Once all wiring harness connectors and refrigerant lines have been removed locate and remove lower and upper mounting bolts. These bolts can consist of long and short bolts which sometime can be obscure and difficult to get to and if so use a universal joint socket or small wrench to aid in the removal. Always leave at least one loose bolt connected to the bracket or block to hold the unit in place.

Grasp the unit while removing the last mounting bolt the compressor is a little heavy and a bit awkward to hold so be careful it doesn't fall and cause damage to the unit or yourself. Once completely loose remove it from the engine bay. This can take some work and sometimes you must move the engine a tiny bit in its mounts or possibly even loosen the engine mounts and use a jack under the oil pan to help lift it slightly. Other times a radiator or cooling fan shroud must be removed as well.

Step 3: Checking the Old Compressor for Damage

Once the unit has been removed turn the pulley or clutch to determine its condition by checking for rough movement or grinding noises. If present this sometimes can mean the system is contaminated with foreign metal debris from the failed unit which can plug the orifice tube or expansion valve. In these cases the system must be flushed by using an a/c system flush kit which can be purchase from Amazon or the local parts store.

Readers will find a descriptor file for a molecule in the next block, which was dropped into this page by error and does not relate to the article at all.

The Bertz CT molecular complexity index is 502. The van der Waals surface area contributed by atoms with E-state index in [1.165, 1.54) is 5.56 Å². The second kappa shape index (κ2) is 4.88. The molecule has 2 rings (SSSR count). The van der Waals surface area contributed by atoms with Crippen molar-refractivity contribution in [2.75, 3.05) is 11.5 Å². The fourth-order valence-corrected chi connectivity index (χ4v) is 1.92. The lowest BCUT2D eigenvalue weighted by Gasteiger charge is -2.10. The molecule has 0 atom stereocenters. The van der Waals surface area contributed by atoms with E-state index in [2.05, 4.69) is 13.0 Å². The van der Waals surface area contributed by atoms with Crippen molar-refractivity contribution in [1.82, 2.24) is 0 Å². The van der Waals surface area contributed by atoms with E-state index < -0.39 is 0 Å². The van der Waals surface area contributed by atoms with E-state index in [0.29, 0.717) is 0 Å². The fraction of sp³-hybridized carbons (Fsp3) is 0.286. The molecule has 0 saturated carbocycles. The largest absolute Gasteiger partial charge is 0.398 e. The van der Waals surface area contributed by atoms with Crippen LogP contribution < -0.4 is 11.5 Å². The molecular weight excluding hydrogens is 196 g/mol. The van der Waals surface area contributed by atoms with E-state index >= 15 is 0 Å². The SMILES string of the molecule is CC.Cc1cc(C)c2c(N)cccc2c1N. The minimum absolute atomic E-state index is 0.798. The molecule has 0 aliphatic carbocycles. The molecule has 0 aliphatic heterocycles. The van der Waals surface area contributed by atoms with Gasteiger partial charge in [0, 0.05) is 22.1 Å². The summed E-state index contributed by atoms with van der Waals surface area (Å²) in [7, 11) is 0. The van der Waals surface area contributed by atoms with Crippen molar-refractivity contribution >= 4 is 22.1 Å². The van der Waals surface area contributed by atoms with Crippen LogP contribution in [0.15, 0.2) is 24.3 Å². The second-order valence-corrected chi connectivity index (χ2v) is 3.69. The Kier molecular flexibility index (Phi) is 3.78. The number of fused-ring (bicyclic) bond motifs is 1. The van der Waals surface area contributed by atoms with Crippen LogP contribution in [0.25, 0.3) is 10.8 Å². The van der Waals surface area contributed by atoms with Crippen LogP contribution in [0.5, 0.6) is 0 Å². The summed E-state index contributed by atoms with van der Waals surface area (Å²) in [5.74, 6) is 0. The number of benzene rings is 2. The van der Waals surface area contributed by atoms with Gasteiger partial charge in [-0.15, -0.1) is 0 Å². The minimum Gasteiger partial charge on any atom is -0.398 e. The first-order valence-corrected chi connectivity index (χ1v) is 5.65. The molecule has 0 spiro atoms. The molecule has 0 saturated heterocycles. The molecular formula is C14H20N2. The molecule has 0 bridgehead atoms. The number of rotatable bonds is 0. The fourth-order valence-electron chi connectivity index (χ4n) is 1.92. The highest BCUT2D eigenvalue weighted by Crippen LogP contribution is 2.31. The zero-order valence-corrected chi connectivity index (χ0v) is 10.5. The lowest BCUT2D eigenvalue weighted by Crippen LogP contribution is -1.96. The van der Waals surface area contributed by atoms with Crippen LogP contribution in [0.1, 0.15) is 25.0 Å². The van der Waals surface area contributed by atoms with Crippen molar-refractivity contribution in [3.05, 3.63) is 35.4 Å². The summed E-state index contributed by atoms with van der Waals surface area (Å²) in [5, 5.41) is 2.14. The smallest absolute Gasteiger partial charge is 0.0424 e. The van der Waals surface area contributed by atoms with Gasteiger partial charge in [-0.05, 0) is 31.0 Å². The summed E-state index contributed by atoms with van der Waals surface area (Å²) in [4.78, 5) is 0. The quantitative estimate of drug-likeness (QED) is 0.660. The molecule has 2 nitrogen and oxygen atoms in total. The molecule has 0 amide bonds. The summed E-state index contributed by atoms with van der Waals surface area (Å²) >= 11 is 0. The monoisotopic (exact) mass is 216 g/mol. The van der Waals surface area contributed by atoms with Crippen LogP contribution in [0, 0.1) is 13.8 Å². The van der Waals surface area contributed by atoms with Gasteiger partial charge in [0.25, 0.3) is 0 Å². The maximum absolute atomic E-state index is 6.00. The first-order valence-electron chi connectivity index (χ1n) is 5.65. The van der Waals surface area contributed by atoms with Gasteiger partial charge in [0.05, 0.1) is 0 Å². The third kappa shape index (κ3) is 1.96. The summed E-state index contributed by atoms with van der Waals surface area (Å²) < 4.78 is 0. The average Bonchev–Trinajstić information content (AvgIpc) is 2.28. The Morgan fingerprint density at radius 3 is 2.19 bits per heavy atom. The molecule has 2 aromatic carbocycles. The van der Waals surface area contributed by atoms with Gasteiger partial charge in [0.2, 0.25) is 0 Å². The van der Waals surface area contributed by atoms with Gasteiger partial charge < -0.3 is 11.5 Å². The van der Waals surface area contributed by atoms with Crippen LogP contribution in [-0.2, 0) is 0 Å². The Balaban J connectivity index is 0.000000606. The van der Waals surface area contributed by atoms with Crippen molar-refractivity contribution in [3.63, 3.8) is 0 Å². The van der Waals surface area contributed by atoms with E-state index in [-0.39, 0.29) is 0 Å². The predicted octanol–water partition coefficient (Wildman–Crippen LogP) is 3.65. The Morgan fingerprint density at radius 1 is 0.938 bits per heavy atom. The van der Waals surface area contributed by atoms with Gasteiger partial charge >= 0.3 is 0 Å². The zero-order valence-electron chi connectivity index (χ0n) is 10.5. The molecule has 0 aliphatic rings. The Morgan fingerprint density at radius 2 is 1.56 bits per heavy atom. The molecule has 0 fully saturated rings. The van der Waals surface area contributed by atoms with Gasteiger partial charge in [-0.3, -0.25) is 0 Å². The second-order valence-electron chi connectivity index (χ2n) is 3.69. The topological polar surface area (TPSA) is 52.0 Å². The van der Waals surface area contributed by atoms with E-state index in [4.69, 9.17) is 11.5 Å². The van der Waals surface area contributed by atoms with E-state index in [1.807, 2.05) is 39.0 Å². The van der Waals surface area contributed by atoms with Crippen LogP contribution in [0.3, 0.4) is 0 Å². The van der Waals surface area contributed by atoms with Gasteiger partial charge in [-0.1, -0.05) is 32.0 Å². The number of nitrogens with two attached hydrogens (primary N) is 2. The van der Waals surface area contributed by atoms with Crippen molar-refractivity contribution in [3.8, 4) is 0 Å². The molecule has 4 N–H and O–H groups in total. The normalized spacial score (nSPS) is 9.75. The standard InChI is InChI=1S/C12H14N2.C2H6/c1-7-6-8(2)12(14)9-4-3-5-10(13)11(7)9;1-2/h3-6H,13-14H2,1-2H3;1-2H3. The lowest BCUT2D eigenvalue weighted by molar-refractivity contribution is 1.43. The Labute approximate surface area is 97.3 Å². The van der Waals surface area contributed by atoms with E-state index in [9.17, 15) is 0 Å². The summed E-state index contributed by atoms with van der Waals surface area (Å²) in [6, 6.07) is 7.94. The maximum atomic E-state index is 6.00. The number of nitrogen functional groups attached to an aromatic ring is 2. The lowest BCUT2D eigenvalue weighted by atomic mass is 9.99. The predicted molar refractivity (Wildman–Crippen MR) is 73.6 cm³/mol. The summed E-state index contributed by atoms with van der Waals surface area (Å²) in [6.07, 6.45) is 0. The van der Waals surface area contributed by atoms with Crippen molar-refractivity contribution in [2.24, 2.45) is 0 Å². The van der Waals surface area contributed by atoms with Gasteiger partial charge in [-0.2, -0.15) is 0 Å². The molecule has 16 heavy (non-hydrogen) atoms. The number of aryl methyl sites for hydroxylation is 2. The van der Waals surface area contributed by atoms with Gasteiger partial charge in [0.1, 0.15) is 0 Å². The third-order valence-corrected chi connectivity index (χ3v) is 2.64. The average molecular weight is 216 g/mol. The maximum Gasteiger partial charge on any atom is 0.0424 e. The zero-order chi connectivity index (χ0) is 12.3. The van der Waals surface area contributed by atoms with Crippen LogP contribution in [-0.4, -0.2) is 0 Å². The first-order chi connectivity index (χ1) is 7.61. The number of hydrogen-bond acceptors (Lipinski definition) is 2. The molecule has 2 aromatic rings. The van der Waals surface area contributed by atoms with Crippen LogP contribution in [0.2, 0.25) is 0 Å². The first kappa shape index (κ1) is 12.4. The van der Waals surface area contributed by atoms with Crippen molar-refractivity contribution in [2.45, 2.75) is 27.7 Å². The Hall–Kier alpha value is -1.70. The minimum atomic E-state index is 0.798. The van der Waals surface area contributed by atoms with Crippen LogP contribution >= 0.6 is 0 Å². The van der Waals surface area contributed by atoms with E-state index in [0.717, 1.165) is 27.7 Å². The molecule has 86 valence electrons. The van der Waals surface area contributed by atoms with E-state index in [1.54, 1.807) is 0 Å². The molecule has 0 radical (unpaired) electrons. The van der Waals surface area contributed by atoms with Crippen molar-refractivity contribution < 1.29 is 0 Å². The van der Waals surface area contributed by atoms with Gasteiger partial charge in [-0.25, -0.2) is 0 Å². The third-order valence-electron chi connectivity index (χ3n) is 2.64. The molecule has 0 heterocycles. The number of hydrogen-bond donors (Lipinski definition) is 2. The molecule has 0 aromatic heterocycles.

If the system is completely plugged its best to replace the expansion valve or orifice tube along with the receiver dryer or accumulator depending on the system design. Inspect for obvious contamination by looking inside the refrigerant lines or intake and exhaust ports for metal particles.

Step 4: Preparing the New Compressor

Compare the new compressor to the old unit to ensure a proper installation. Sometimes the replacement unit can look slightly different due to updates and slight design variations. The one thing to look for is the configuration of the refrigerant ports on both the intake and exhaust sides. Also, check the belt pulley by counting the number of ribs which the belt must ride on also the outside diameter must be correct.